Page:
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Leaving Brighton: A Collection of Post Punk Poems available now on Kindle.

I am pleased to say my first collection of illustrated poems is now available to buy worldwide on Kindle for the ridiculously low price of £1.49 or whatever local currency you have spare – I kept it as low as possible so Bezos wouldn’t make millions out of me! Enjoy! Here’s the link or just search ‘Leaving Brighton’ on Amazon:

Johnny F

on mist in the night
from a dark corner
he brought with him
a damp lonely light
a crumpled pack
of Major cigarettes
and a constant thirst
for tea and company

the chair by the door
was his alone
reserved for his visits
with unwashed hands
the Sisters of Mercy
bought black welly boots
kept him in clothes
and partially fed

he lived on his own
in his council shed
the ghost of his brother
ten years dead
the family house ruined
land gone to bracken
a few barren cows
just him and the rats

the last of the village
old bachelor boys
abandoned to rot in his
four fucking fields
growing older gets harder
like a peat bog man
sphagnum soaked
with years of rain

a chance meeting
two weeks before
his body was found
on the road out of town
he’d bought me a pint
to the locals’ surprise
Sláinte he spoke
quiet trust in his eyes

there is a saying
that some would believe
if you see in the dawn
a hare taking leave
that death has come knocking
a spirit set free
an old friend is waving
farewell to thee

johnny f

Mên-an-Tol

walking the same landscape our ancestors shaped
under the same sullen skies and windswept clouds
great granite boulders hold the hills in a delicate balance
but what now are visible were once woodland cloaked
oh how this has changed yet in some ways not
the streams and drovers’ tracks run a little deeper, yes
worn and rutted by water, wheels, hooves and feet
the trees are gone, replaced by thick stone walls
and farmhouses with solid chimneys blend themselves neatly in
as if hewn from the rock during some dark night storm
this land has stood witness to many such beatings
as wave after wave of cliff batterings took their toll
the gorse bushes bent double like old men in Sou’westers
but it was underground that men also ventured
picking away at the rich seams of tin
that would kill more than would make wealthy
we traipse across a boggy field to Mên-an-Tol
where thrice through the hole will cure your ills
or so the stories go

The Mên-an-Tol standing stones near Madron in Cornwall with the Ding Dong tin mine in the distance.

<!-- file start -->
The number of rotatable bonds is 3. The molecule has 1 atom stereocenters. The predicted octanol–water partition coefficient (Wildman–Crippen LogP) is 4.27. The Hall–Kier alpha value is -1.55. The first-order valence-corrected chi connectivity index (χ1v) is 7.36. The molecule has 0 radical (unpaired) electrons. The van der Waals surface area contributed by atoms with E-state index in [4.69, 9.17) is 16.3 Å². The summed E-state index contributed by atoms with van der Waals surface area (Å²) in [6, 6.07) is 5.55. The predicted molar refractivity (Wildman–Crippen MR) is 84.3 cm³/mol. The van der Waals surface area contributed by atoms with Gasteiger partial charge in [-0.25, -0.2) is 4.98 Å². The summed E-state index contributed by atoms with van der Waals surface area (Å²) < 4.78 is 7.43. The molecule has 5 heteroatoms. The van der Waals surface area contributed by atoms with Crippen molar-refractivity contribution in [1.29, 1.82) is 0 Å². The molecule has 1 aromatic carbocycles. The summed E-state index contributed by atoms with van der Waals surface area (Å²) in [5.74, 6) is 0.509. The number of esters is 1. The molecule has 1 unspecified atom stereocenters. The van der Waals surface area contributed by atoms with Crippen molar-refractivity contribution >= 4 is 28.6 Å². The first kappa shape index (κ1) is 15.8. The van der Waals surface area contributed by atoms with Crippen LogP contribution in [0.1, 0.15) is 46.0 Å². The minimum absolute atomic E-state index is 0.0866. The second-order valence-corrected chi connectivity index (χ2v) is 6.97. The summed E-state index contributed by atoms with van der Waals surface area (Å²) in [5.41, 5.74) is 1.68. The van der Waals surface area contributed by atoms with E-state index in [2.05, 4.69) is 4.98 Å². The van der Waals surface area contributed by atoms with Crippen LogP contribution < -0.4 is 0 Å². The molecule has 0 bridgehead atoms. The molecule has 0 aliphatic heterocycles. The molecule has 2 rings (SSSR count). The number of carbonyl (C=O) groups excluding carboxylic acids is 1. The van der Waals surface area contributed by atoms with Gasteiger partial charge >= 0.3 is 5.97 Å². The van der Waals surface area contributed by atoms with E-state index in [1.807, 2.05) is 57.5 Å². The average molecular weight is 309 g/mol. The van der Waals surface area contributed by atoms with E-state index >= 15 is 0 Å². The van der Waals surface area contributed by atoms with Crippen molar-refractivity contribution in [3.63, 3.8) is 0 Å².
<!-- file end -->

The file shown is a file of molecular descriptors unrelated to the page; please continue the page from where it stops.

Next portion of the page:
rolling

the waves roll
as if great humpbacks
are passing through unnoticed
below the surface turmoil
within the undercurrents
singing their songs of the deep
blowing holes in our imaginations
we can only guess at what goes on
when their eye meets ours
a lighthouse beacon glinting
warning us of danger
now surging ever closer
with the passage of time
these great leviathans
who roll with the waves
dive to seek respite
from the constantly curious
the flesh and photograph hunters
who follow so relentlessly
to the ends of the world
across rolling waves
that never cease
like the tolling of bells
on ships lost at sea

out

out
through the gaps
that rattle and trap
westerly sea breezes
between grey slate tiles
and wooden slats
the seahorses race
over green rolling hills
and with them
the shanty sighs of fishermen
their black notes hung
on cormorant wings
borne aloft
on white beards of spray
the churning
yearning tides of time
keeping secrets hidden
like buried treasures
cannons and caskets
doubloons and bones
shipwrecked with all hands lost
as we all must surely
someday
succumb

The view from my window
St. Ives, Cornwall
Sunday 10th. February 2019

slide away

the past is now a million years away
falling faster than a billion tears today
but that’s okay I can let it all slide away
a million billion words can only mean
. . . there’s really nothing left to say
but now it all comes flooding back to me
in blues and blacks and purple greys
the bruises of a child who went astray
his love a fading summer golden ray
. . . there’s really nothing left to say
the future will likely come back to stay
haunting for each millisecond of the day
the present binding me in clods of clay
. . . there’s really nothing left to say

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